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Christopher Newall

English painter, illustrator, designer, writer and teacher. He showed artistic inclinations as a boy and was encouraged to draw by his father, the portrait painter and miniaturist Thomas Crane (1808–59). A series of illustrations to Tennyson’s The Lady of Shalott (Cambridge, MA, Harvard U., Houghton Lib.) was shown first to Ruskin, who praised the use of colour, and then to the engraver ...

Article

British, 19th century, male.

Born 24 March 1834, in Walthamstow (Essex); died 3 October 1896, at Kelmscott House, Hammersmith, London.

Painter, draughtsman, designer, typographer, poet, architect. Designs (furniture/wallpapers/fabrics/stained glass windows).

Symbolism, Arts and Crafts, Art Nouveau.

Pre-Raphaelite.

William Morris the son of a successful City of London bill-broker, grew up in Walthamstow, on the edge of Epping Forest, and was educated at Marlborough College, in Wiltshire....

Article

Peter Stansky

English designer, writer and activist. His importance as both a designer and propagandist for the arts cannot easily be overestimated, and his influence has continued to be felt throughout the 20th century. He was a committed Socialist whose aim was that, as in the Middle Ages, art should be for the people and by the people, a view expressed in several of his writings. After abandoning his training as an architect, he studied painting among members of the Pre-Raphaelites. In ...

Article

Judith A. Neiswander

English designer, painter and writer. Born to an aristocratic family and educated at Eton College, Eton, Berks, and Christ Church, Oxford, he spent a brief period as an Anglican clergyman under the inspiration of the evangelical Oxford movement. In 1850 he designed and painted the ceiling of Merton College Chapel, Oxford (...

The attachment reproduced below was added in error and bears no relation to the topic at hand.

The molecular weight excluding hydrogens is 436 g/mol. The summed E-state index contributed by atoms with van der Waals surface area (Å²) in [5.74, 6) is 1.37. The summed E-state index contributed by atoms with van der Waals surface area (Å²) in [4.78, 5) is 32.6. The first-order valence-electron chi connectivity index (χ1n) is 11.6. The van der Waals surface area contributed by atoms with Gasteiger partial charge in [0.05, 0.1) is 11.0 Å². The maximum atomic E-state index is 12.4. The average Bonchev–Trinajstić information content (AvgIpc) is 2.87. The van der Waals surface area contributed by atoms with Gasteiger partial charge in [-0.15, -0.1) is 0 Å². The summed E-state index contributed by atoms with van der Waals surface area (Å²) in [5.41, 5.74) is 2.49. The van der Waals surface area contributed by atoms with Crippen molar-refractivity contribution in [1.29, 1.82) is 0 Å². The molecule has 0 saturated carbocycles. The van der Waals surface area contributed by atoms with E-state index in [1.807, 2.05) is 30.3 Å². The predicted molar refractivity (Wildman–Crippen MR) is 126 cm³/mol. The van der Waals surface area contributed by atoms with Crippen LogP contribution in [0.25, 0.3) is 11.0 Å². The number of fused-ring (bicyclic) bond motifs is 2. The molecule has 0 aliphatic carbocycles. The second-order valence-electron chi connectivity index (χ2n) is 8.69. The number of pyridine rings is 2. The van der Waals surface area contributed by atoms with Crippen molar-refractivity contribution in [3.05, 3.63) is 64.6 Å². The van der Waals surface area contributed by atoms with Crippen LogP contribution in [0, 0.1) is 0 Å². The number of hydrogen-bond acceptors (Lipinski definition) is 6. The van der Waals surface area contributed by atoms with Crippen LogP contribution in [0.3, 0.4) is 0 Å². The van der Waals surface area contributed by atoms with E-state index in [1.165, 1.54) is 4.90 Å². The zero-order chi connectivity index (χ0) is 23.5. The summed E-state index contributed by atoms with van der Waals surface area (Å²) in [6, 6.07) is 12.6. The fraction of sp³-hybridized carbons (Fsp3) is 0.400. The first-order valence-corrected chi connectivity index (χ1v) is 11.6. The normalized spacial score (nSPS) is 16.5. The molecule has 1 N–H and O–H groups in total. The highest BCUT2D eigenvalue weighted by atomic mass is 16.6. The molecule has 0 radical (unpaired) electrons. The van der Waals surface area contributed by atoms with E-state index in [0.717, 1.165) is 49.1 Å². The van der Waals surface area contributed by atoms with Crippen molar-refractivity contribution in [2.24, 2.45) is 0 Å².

Article

Dinah Birch

English writer, draughtsman, painter and collector. He was one of the most influential voices in the art world of the 19th century. His early writings, eloquent in their advocation of J(oseph) M(allord) W(illiam) Turner and Pre-Raphaelitism and their enthusiasm for medieval Gothic, had a major impact on contemporary views of painting and architecture. His later and more controversial works focused attention on the relation between art and politics and were bitter in their condemnation of what he saw as the mechanistic materialism of his age....

Article

English painter, Model and poet. She was introduced to the Pre-Raphaelite Brotherhood by Walter Howell Deverell. On seeing her working in a milliner’s shop in 1849, he was apparently struck by her fine and unusual appearance and asked her to model for him. She agreed and posed for the figure of Viola in his painting ...

Article

Dianne Sachko Macleod

English critic and painter. He studied at the Royal Academy Schools, London, from 1844 and was a founder-member of the Pre-Raphaelite Brotherhood in 1848. He modelled for works by fellow Pre-Raphaelites, such as John Everett Millais’s Ferdinand Lured by Ariel (1849; Makins priv. col.), and contributed articles to ...

Article

British, 19th century, male.

Born 1828, in Aberdeen; died 1907, in London.

Painter, art writer.

Symbolism.

Pre-Raphaelite.

Frederick George Stephens entered the Royal Academy Schools in 1844 where he met John Everett Millais and William Holman Hunt. He belonged to the Pre-Raphaelite Brotherhood and often served as a model for the other artists' work, featuring in Millais' ...

Article

T. A. J. Burnett

English poet and critic. His letters and critical writings reveal him as unusually learned about, and sensitive to, the visual arts. His interest in painting was stimulated in 1857 when he met Dante Gabriel Rossetti, Edward Burne-Jones and William Morris at Oxford and, under their influence, adopted Pre-Raphaelite ideals. The effect on his poetry was transitory, but it was important for his prose and criticism. His ...

Article

Jenny Elkan

English painter, writer and collector. He first studied at F. S. Cary’s academy and in 1848 entered the Royal Academy Schools, London. He is also thought to have trained in Paris at some time in the late 1840s or early 1850s, first in Charles Gleyre’s atelier and subsequently at the Ecole des Beaux-Arts. He specialized in portraits of literary figures and scenes from the lives of past writers, as in ...

Article

Mark Stocker

English sculptor and poet . He ranks with John Henry Foley as the leading sculptor of mid-Victorian England. He trained with William Behnes and in 1842 enrolled as a student at the Royal Academy, London. In 1844 he exhibited at Westminster Hall, London, a life-size plaster group, the ...